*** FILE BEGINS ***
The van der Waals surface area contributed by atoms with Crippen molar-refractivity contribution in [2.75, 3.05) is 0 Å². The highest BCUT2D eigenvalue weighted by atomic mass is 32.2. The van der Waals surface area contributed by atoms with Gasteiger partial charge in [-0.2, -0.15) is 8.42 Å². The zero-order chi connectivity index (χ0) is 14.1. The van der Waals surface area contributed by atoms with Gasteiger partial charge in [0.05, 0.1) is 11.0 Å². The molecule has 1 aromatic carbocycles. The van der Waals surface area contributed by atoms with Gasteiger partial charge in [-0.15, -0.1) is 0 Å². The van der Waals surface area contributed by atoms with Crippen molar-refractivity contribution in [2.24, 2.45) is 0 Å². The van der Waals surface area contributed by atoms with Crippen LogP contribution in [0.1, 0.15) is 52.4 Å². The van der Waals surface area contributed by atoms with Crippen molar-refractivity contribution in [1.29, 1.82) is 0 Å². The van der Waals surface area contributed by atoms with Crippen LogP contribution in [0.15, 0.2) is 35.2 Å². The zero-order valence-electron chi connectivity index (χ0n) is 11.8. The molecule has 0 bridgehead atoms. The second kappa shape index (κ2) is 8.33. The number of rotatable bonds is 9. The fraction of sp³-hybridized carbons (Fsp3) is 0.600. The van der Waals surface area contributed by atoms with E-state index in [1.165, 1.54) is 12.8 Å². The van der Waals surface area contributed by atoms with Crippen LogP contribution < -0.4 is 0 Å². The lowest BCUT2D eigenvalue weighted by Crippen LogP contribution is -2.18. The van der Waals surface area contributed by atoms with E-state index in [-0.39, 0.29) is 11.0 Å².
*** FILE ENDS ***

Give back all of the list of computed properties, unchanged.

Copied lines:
The van der Waals surface area contributed by atoms with Crippen molar-refractivity contribution in [2.75, 3.05) is 0 Å². The highest BCUT2D eigenvalue weighted by atomic mass is 32.2. The van der Waals surface area contributed by atoms with Gasteiger partial charge in [-0.2, -0.15) is 8.42 Å². The zero-order chi connectivity index (χ0) is 14.1. The van der Waals surface area contributed by atoms with Gasteiger partial charge in [0.05, 0.1) is 11.0 Å². The molecule has 1 aromatic carbocycles. The van der Waals surface area contributed by atoms with Gasteiger partial charge in [-0.15, -0.1) is 0 Å². The van der Waals surface area contributed by atoms with Crippen molar-refractivity contribution in [2.24, 2.45) is 0 Å². The van der Waals surface area contributed by atoms with Crippen LogP contribution in [0.1, 0.15) is 52.4 Å². The van der Waals surface area contributed by atoms with Crippen molar-refractivity contribution in [1.29, 1.82) is 0 Å². The van der Waals surface area contributed by atoms with Crippen LogP contribution in [0.15, 0.2) is 35.2 Å². The zero-order valence-electron chi connectivity index (χ0n) is 11.8. The molecule has 0 bridgehead atoms. The second kappa shape index (κ2) is 8.33. The number of rotatable bonds is 9. The fraction of sp³-hybridized carbons (Fsp3) is 0.600. The van der Waals surface area contributed by atoms with E-state index in [1.165, 1.54) is 12.8 Å². The van der Waals surface area contributed by atoms with Crippen LogP contribution < -0.4 is 0 Å². The lowest BCUT2D eigenvalue weighted by Crippen LogP contribution is -2.18. The van der Waals surface area contributed by atoms with E-state index in [-0.39, 0.29) is 11.0 Å².